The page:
Brown notes Somerset developed in 1916 the most fantastic high school football team ever seen in the state of Kentucky. Three future All Americans playing at the same time -- McMillan, Weaver, and Roberts. Louisville Boys High had scheduled Somerset as a rest between two tough teams -- Somerset creamed them 56 to 6.

By 1917 the embryo of the Praying Colonels had arrived in Danville.

Red Roberts had another year of high school at Somerset and joined his teammates in 1918.

Enter -- Uncle Charlie

By the fall of 1917 Moran had left coaching and become a National League umpire. Just after he finished umpiring the 1917 World Series he stopped by Centre to visit his son Tom then a student at Centre.

According to Brown the story goes like this. "In the afternoon, Tommy said to his father, 'Dad, I'm going out for football. Would you like to come out and watch us practice?' . . . . On that day, because his boy wanted him to go out and watch, Unc went out on the football field."

On that field Uncle Charlie saw a squad which looked like a bunch of professionals.

"Moran went over to Chief Myers and introduced himself saying, 'You know, I don't have anything to do this fall and my boy is up here in school. I'd be glad to stay up here and help you coach if you have no objection.'"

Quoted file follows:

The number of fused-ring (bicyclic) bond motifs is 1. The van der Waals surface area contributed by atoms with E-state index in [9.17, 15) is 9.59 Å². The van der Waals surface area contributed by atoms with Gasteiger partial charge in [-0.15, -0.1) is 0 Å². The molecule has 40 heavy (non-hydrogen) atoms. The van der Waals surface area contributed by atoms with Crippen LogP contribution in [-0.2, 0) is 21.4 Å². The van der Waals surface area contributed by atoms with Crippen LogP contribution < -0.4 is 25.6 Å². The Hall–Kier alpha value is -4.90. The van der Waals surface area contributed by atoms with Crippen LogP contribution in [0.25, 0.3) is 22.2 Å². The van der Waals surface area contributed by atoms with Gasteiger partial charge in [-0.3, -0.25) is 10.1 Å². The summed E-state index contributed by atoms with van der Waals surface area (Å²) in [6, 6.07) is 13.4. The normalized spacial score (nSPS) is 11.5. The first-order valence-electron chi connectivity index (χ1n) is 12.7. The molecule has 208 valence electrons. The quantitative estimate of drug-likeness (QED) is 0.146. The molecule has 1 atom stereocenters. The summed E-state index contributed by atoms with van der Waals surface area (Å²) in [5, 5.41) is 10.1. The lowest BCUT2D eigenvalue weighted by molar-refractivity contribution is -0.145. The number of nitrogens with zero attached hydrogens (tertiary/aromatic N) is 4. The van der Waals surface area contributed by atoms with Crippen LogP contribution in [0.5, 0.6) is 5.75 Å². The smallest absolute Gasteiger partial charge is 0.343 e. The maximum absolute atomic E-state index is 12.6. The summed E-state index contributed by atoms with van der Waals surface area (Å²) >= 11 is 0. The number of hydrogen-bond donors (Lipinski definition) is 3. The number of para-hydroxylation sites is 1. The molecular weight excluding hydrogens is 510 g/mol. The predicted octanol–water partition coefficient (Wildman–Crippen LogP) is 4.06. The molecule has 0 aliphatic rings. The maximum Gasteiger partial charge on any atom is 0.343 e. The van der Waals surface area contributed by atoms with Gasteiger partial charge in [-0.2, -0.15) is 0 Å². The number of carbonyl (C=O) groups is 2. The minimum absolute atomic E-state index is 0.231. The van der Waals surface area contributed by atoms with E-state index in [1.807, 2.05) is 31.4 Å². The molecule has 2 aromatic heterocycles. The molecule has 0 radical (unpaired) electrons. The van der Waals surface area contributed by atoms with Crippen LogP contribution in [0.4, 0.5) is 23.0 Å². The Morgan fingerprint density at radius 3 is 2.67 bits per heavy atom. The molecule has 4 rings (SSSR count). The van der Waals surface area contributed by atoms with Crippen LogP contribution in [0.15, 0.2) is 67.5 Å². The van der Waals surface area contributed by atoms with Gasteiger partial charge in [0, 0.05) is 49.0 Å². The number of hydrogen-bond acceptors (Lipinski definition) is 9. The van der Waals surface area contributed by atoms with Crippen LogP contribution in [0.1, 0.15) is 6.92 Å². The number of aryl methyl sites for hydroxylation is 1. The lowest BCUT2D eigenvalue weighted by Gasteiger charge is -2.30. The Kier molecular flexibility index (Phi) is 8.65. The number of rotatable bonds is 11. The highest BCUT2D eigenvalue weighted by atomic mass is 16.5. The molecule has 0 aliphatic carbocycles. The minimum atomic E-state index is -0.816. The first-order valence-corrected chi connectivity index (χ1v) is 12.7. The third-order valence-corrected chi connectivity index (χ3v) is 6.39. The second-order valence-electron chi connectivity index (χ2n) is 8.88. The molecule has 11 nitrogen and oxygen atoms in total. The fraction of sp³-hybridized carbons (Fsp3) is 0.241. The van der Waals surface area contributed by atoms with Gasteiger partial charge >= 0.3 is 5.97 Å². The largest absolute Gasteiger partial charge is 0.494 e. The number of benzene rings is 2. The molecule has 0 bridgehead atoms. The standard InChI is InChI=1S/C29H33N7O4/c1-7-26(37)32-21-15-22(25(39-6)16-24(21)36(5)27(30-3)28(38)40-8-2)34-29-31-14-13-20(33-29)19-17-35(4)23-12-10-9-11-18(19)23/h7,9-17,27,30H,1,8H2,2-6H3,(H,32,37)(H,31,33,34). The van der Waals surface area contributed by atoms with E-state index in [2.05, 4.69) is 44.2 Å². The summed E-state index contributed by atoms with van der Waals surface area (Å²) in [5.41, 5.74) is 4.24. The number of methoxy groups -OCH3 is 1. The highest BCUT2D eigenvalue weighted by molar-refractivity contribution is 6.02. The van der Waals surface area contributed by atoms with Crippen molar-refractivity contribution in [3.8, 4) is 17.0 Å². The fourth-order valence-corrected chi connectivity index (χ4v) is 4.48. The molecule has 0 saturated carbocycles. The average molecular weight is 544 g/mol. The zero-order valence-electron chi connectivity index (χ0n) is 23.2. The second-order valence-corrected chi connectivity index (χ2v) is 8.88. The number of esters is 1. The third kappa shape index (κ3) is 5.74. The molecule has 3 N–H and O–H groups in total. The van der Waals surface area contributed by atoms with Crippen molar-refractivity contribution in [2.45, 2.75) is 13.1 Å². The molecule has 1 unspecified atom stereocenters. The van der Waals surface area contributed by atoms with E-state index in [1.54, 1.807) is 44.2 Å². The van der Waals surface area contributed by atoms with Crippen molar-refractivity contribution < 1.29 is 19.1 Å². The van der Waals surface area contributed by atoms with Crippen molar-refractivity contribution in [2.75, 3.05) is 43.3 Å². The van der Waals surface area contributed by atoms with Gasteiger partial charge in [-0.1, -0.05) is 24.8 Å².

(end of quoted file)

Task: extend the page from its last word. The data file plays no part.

Of course, there were no objections. Myers knew of Moran's reputation and replied that he would not only like his help but would turn over the coaching duties to him.

Uncle Charlie knew what he had seen that day, and had the temerity to ask.

As a result he had the opportunity for at least one National Championship and a series of Southern Championships from 1918 through 1923 when he left Centre to coach at Bucknell.

When Uncle Charlie left Centre in 1923 he had built a record of 53 wins, 8 losses, and 1 tie. This was a remarkable record made in the era of the famous Four Horsemen of Notre Dame and the Granite Wall of Fordham.

But the forty-year-old Charlie Barthell Moran of Horse Cave was up to the challenge. After all he had been the coach of Jim Thorpe and Joe Guyon of the Carlisle Indians. He was equal to the task of the Praying Colonels.